20

Is it possible to create a clustered index from a create table statement in SQL Server 2008 that is not a primary key?

The purpose of this is for a table in SQL Azure, so it is not an option for me to first create the table, and then create the clustered index on the table.

Edit: Apparently it was FluentMigrator that was causing my problems, it's version table does not have a clustered index so it was erroring trying to create the versioning table not my table.

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    I'm pretty sure you can come back and create the clustered index later, even in Azure. Azure won't prevent you from creating a table with no clustered index, it will just prevent you from inserting into it. – Mike Mooney Nov 30 '11 at 21:19
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    @MikeMooney Tables without a clustered index are not supported in this version of SQL Server. Please create a clustered index and try again. no inserting of data exists. – Chris Marisic Nov 30 '11 at 21:21
  • @MikeMooney you are correct, see my edit above if you didn't already. – Chris Marisic Nov 30 '11 at 21:41
  • See dba.stackexchange.com/questions/6937/…, somehow related – Remus Rusanu Dec 1 '11 at 0:22
46

Yes, it is possible to create a clustered index that is not the primary key. Just use a CREATE CLUSTERED INDEX statement.

CREATE TABLE dbo.myTable (
    myTableId int PRIMARY KEY NONCLUSTERED
    myColumn int NOT NULL
)

CREATE CLUSTERED INDEX myIndex ON dbo.myTable(myColumn)

Prior to version Azure SQL Database v12, you had to have a clustered index before you could insert any data to a table. As of Azure SQL Database v12, heaps (tables without a clustered index) are now supported.

If your database was created prior to June 2016, here are the instructions for upgrading to version 12.

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    Link is no more relevant. – Nitesh Mar 28 '15 at 21:44
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    Remember, a clustered constraint/index is required only in AZURE SQL. Installed SQL does not have this requirement. I realize the reader did mention that this was for Azure, but this answer kind of makes it sound like it applies to all flavors of SQL. – Brain2000 Apr 2 '15 at 16:49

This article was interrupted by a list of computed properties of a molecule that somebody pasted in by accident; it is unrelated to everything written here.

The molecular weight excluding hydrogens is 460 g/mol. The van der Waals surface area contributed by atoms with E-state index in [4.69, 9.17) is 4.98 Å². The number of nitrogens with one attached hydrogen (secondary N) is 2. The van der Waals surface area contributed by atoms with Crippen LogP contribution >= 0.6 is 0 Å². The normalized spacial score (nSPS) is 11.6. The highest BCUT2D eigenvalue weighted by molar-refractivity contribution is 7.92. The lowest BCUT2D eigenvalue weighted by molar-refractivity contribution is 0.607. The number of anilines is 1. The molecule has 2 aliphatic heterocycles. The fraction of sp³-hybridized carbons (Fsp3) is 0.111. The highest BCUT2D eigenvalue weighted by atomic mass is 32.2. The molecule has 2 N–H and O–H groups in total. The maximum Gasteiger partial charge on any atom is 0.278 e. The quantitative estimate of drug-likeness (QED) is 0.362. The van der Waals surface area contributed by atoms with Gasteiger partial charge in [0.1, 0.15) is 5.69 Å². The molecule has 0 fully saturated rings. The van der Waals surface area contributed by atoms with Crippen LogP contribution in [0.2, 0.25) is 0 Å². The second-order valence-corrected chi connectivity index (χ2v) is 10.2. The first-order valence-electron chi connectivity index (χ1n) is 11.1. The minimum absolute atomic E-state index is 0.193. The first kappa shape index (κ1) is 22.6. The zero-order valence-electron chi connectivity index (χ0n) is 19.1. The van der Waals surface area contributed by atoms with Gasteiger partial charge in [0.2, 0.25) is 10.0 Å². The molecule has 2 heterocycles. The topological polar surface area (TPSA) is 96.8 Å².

8
CREATE TABLE dbo.Table_1
    (
    Id int NOT NULL IDENTITY (1, 1) PRIMARY KEY NONCLUSTERED,
    SomeOtherUniqueColumn int NOT NULL CONSTRAINT Item4 UNIQUE CLUSTERED
)  ON [PRIMARY]

note the specification of nonclustered on the primary key

This will still work.

CREATE TABLE dbo.Table_1
    (
    SomeOtherUniqueColumn int NOT NULL CONSTRAINT Item4 UNIQUE CLUSTERED
)  ON [PRIMARY]
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    Interesting, however I don't want a primary key. – Chris Marisic Nov 30 '11 at 21:32
  • I just left it in there but that primary key isn't required. I assumed you already had a primary key though so to force it to be nonclustered. – Buildstarted Nov 30 '11 at 21:34
  • The clustered index is actually for a nonunique column (hence why it's not just a PK). I tried taking off the unique keyword from the 2nd example and sql server doesn't seem to like that. – Chris Marisic Nov 30 '11 at 21:38
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    The problem is the CONSTRAINT requires PRIMARY KEY or UNIQUE when creating a CLUSTERED column...not sure of a work around other than to use a separate statement. msdn.microsoft.com/en-us/library/ms174979.aspx – Buildstarted Nov 30 '11 at 21:46
1

The code below is compatible with Azure. It creates a primary key non-clustered and a clustered index in a single create table statement. This syntax also allows for specifying more than one column in your key.

CREATE TABLE MyTable (
    ID uniqueidentifier  NOT NULL,
    UserID uniqueidentifier  NOT NULL,
    EntryDate DATETIME NOT NULL,
    CONSTRAINT PK_MyPrimaryKey_Name PRIMARY KEY NONCLUSTERED (ID),
    CONSTRAINT UCI_MyClusteredIndexName UNIQUE CLUSTERED (UserID ASC,EntryDate ASC,ID ASC)
);

In order to change a tables clustered index, the clusteredd index must be dropped, which converts the table into a heap and then the new clustered index is applied. Because Azure does not support heaps (tables without clustered indexes) it is not possible to change the clustered index without dropping the table and recreating it. In Azure you can not specify a clustered index in any other place other than the table create statement.

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